I tried to keep the surprise off my face and behave as politely as I could. Oksana and Mark seemed very interested in me, though she did most of the talking. Mark simply watched, curiosity all over his face. My hair was down, so my tattoos couldn't have given away my unpromised status.

Maybe he was just wondering how an American girl had found her way out to the middle of nowhere. Maybe he thought I was a new blood whore recruit.

By my third glass of water, I began to feel better. It was around that time that Oksana said we should eat, and by then, my stomach was ready for it. Oksana and Mark prepared the food together, dismissing any offers of help.

Watching the couple work was fascinating. I had never seen such an efficient team. They never got in each other's way and never needed to talk about what needed doing next. They just knew. Despite the remote location, the kitchen's contents were modern, and Oksana placed a dish of some sort of potato casserole in the microwave. Mark's back was to her while he rummaged in the refrigerator, but as soon as she hit start, he said, "No, it doesn't need to be that long."

I blinked in surprise, glancing back and forth between them. He hadn't even seen what time she'd selected. Then I got it. "You're bonded," I exclaimed.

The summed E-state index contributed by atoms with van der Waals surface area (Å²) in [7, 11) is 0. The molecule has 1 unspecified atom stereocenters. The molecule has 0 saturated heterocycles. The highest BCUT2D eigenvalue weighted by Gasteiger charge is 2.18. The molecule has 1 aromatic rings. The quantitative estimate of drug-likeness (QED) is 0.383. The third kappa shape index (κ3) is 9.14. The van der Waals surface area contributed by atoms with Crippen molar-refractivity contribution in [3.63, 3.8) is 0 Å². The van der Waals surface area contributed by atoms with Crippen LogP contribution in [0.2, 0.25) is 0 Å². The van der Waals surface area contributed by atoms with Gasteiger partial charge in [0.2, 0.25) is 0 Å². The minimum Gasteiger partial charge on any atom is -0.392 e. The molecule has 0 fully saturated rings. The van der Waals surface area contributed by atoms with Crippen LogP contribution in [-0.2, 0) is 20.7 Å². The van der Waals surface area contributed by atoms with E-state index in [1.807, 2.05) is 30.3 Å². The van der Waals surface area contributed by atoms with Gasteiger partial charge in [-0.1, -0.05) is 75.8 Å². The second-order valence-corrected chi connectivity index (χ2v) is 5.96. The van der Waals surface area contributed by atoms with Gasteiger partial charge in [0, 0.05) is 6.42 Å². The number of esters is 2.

Both looked at me in equal surprise. "Yes. Didn't Yeva tell you?" Oksana asked.

I shot a quick look at Yeva, who was again wearing that annoyingly self-satisfied look on her face. "No. Yeva hasn't been very forthcoming this morning."

"Most everyone around here knows," Oksana said, returning to her work.

"Then... then you're a spirit user."

That made her pause again. She and Mark exchanged startled looks. "That," she said, "is not something that's widely known."

"Most people think you haven't specialized, right?"

"How did you know?"

Because it was exactly how it had been for Lissa and me. Stories of bonds had always existed in Moroi folklore, but how bonds formed had always been a mystery. It was generally believed they "just happened." Like Oksana, Lissa had generally been regarded as a non-specializing Moroi-one who didn't have any special ability with one element. We realized now, of course, that bonding only occurred with spirit users, when they saved the lives of others.

Something in Oksana's voice told me she wasn't really all that surprised I knew. I couldn't figure out how she'd realized that, however, and I was too stunned by my discovery to say anything else. Lissa and I had never, ever met another bonded pair. The only such two we knew about were the legendary Vladimir and Anna. And those stories were shrouded by centuries of incomplete history, making it difficult to know fact from fiction.

The only other leads we had to the world of spirit were Ms. Karp-a former teacher who went insane-and Adrian. Until now, he had been our biggest discovery, a spirit user who was more or less stable-depending on how you looked at it.